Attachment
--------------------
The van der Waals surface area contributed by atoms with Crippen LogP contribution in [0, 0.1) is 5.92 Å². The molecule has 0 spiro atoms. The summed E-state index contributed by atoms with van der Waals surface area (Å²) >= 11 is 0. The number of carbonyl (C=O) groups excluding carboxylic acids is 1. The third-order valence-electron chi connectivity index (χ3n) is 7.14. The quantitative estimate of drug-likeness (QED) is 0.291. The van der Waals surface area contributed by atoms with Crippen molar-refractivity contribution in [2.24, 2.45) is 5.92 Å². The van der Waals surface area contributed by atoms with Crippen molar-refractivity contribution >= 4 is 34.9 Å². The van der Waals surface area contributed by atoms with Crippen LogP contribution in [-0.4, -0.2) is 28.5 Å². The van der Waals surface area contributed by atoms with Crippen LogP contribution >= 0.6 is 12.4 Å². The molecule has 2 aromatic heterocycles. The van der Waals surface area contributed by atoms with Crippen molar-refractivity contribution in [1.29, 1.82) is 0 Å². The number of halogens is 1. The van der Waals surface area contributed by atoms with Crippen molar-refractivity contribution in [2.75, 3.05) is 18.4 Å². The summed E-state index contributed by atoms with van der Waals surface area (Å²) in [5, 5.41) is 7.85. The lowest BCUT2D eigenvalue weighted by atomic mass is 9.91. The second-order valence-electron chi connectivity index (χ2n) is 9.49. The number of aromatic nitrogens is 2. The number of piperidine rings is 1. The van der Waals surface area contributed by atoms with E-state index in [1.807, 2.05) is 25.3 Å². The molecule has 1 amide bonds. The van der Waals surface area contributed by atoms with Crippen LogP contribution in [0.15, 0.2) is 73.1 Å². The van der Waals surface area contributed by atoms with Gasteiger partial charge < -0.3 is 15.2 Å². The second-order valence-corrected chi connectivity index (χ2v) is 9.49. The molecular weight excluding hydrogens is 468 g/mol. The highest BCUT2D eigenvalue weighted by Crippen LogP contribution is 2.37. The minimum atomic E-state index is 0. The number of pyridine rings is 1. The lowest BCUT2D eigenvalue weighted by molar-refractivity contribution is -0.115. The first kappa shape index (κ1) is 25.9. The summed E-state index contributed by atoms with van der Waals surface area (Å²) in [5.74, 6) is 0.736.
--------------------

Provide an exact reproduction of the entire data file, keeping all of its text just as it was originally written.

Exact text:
The van der Waals surface area contributed by atoms with Crippen LogP contribution in [0, 0.1) is 5.92 Å². The molecule has 0 spiro atoms. The summed E-state index contributed by atoms with van der Waals surface area (Å²) >= 11 is 0. The number of carbonyl (C=O) groups excluding carboxylic acids is 1. The third-order valence-electron chi connectivity index (χ3n) is 7.14. The quantitative estimate of drug-likeness (QED) is 0.291. The van der Waals surface area contributed by atoms with Crippen molar-refractivity contribution in [2.24, 2.45) is 5.92 Å². The van der Waals surface area contributed by atoms with Crippen molar-refractivity contribution >= 4 is 34.9 Å². The van der Waals surface area contributed by atoms with Crippen LogP contribution in [-0.4, -0.2) is 28.5 Å². The van der Waals surface area contributed by atoms with Crippen LogP contribution >= 0.6 is 12.4 Å². The molecule has 2 aromatic heterocycles. The van der Waals surface area contributed by atoms with Crippen molar-refractivity contribution in [1.29, 1.82) is 0 Å². The number of halogens is 1. The van der Waals surface area contributed by atoms with Crippen molar-refractivity contribution in [2.75, 3.05) is 18.4 Å². The summed E-state index contributed by atoms with van der Waals surface area (Å²) in [5, 5.41) is 7.85. The lowest BCUT2D eigenvalue weighted by atomic mass is 9.91. The second-order valence-electron chi connectivity index (χ2n) is 9.49. The number of aromatic nitrogens is 2. The number of piperidine rings is 1. The van der Waals surface area contributed by atoms with E-state index in [1.807, 2.05) is 25.3 Å². The molecule has 1 amide bonds. The van der Waals surface area contributed by atoms with Crippen LogP contribution in [0.15, 0.2) is 73.1 Å². The van der Waals surface area contributed by atoms with Gasteiger partial charge < -0.3 is 15.2 Å². The second-order valence-corrected chi connectivity index (χ2v) is 9.49. The molecular weight excluding hydrogens is 468 g/mol. The highest BCUT2D eigenvalue weighted by Crippen LogP contribution is 2.37. The minimum atomic E-state index is 0. The number of pyridine rings is 1. The lowest BCUT2D eigenvalue weighted by molar-refractivity contribution is -0.115. The first kappa shape index (κ1) is 25.9. The summed E-state index contributed by atoms with van der Waals surface area (Å²) in [5.74, 6) is 0.736.